First, asset divestiture typically results in a lump-sum payment of cash, providing much needed resources in this time of need.
Second, divesting state-owned real estate increases the tax base. State-owned lands do not pay property taxes nor do they typically produce sales and income taxes. Moreover, in constrained real estate markets with limited developable land, state-owned property represents a desperately needed source of capital for private economic activity.
Finally, systematically reviewing the state's assets portfolio—and divesting the state of those assets which are not deemed to be most efficiently owned by the state—will result in lower maintenance and operations costs, and, hence free money for other priorities. Divesting an unneeded property rids the government of an unproductive asset that saps resources. Selling this deadwood streamlines government service.
State asset sales and realignment can take a variety of forms. In some cases, government entities sell real property outright, in either an "as is" or "entitled" state (having secured necessary zoning approval). In other cases, these transactions are established (particularly for enterprises like a golf course or other fee-generating facility) as a long-term franchise agreement or concession. Still in other cases, such as state-owned buildings, asset realignment includes sale-leasebacks, where the private sector purchases the property for a fixed price and agrees to leaseback the facility to the government entity for an agreed upon period of time. Importantly, the state receives a lump sum cash payment in all three scenarios.
A review of assets that could be divested in California netted an interesting find including several billion dollars worth of assets. While Mississippi may not generate the same findings, similar types of properties may offer some potential to the state of Mississippi. Those include:
- Unused or underutilized portions of state correctional facilities, state universities, and state hospitals, particularly in high-growth areas;
- State-owned parking garages;
- State-owned transportation right of way;
- Old or obsolete state-owned buildings in high-value urban commercial real estate markets (shifting located services to leased facilities funded through sale proceeds)
- State-owned maintenance yards and facilities
- Obsolete or unneeded armories
- Developable parcels of state-owned vacant land (does not include conservation lands, trust lands, etc.);
It is important to note that in most cases, the properties identified for potential disposal in California provided no direct benefit to the delivery of state programs. For instance, huge buffers exist around state correctional facilities and hospitals. Where once these facilities were located in largely remote areas with low property values, explosive growth has brought both population and commerce into these regions and property values have skyrocketed. What was once a relatively worthless piece of buffer land has become high-value developable land in a housing-starved region. The facilities can continue to operate with smaller buffers.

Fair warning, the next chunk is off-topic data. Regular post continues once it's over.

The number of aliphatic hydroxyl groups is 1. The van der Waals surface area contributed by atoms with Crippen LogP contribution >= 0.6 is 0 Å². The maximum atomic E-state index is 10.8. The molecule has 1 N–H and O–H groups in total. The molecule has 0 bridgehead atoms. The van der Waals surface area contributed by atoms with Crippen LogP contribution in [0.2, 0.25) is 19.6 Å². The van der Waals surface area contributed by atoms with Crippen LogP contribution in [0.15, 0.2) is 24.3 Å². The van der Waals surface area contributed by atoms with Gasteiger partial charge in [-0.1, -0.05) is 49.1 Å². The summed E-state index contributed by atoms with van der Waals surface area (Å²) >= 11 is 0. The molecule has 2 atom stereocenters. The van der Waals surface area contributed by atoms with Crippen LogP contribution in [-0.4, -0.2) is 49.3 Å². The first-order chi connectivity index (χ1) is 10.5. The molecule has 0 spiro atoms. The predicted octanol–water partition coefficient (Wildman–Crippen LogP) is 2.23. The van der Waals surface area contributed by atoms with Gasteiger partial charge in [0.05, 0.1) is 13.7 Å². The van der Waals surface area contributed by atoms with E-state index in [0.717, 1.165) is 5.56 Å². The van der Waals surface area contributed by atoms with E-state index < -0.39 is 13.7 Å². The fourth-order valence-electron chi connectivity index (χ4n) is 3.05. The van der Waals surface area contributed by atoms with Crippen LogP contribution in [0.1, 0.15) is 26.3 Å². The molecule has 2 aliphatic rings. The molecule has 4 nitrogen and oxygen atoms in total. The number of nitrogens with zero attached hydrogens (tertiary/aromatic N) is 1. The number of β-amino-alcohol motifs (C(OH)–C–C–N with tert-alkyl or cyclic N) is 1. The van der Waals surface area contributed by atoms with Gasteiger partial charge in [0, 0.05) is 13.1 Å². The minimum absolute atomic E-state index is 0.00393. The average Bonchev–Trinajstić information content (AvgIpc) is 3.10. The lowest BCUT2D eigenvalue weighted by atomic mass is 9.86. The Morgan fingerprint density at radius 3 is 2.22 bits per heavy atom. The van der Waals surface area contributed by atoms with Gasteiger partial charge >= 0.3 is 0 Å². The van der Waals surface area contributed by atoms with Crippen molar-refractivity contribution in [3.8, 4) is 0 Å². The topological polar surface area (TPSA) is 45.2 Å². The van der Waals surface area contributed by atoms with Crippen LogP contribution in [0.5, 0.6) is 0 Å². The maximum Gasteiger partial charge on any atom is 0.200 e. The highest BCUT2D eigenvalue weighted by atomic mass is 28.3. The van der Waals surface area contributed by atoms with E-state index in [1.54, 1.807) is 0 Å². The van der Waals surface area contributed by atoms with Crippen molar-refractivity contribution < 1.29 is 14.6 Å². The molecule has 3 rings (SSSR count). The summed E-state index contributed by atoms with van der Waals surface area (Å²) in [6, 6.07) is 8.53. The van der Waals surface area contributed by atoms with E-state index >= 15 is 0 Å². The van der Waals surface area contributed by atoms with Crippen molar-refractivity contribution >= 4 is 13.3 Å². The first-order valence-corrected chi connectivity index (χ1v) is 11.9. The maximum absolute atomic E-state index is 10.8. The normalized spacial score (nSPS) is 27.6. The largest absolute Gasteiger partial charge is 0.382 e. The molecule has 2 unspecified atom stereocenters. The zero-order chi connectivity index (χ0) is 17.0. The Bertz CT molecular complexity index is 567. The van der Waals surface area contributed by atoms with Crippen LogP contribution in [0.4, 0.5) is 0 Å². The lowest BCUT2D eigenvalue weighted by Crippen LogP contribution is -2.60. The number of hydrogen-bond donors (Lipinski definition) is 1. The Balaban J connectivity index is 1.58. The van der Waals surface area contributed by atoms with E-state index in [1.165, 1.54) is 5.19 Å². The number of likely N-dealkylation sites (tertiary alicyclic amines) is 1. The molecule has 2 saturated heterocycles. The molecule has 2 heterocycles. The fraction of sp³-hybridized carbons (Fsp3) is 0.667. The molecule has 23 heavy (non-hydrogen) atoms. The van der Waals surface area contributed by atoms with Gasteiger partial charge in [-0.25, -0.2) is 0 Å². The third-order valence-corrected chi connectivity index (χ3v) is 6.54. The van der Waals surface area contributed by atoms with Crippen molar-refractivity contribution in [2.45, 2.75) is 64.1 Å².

Other government entities across the United States can confirm Mississippi's opportunities. In June of 2003, the Arizona Land Department generated $51.2 million through the sale of two parcels of land, even though the properties appraised for $27.9 million. In other words, the state generated more than $23 million more than anticipated through the sale of two parcels of state owned land.
In another illustration, Orange County, California raised more than $300 million through real asset sales and sale leasebacks over the course of 18 months to help recover from collapse into bankruptcy in 1995. In New York, the Empire State Development Corporation also generated hundreds of millions of dollars in revenues through sales and leasebacks of state-owned properties including the New York Coliseum, state mental health campuses, parking lots, armories, and state-owned golf courses. In one of its first sales, New York divested a state-owned golf course for more than $3 million.
In addition, the state should be careful not to disregard buildings and facilities that are being used. These assets can also be leveraged through a variety of approaches. For instance, state office buildings, particularly older buildings in higher cost regions, can be sold and replaced with build-to-suit lease facilities in other regions where commercial real estate costs are lower. Additionally, this may enable the program to acquire better, more modern facilities at lower cost.
Geoffrey F. Segal is the director of government reform at Reason Foundation.
 The sale-leaseback only works because an investor can take account of and use depreciation to generate a lease rate lower than the state costs. This idea was explored in the last legislative session, and found universal condemnation. Many saw it as economic sleight-of-hand; another accounting gimmick. Neither side wanted to go into debt to buy its buildings back. In addition, many felt that the one-time monies will be spent, and the annual operating costs increased by the debt service. The first effort was poorly communicated, and more thoughtful proposals deserve consideration.
 High Value Urban Properties in the State's Portfolio: A Report to the Governor in Accordance with Executive Order S-10-04, California Performance Review, http:// http://cpr.ca.gov/pdf/86244_WebBk2.pdf
 Telephone Interview with William Lange, founder of LFC Group of Companies, which coordinated the real estate sales and services to Orange County, California during the County bankruptcy proceedings, February 2, 2005. http://www.lfc.com
 Telephone Interview with John Buttarazzi, managing partner of Liberty Hall Advisers and former Senior Vice President for the Privatization Group of the Empire State Development Corporation.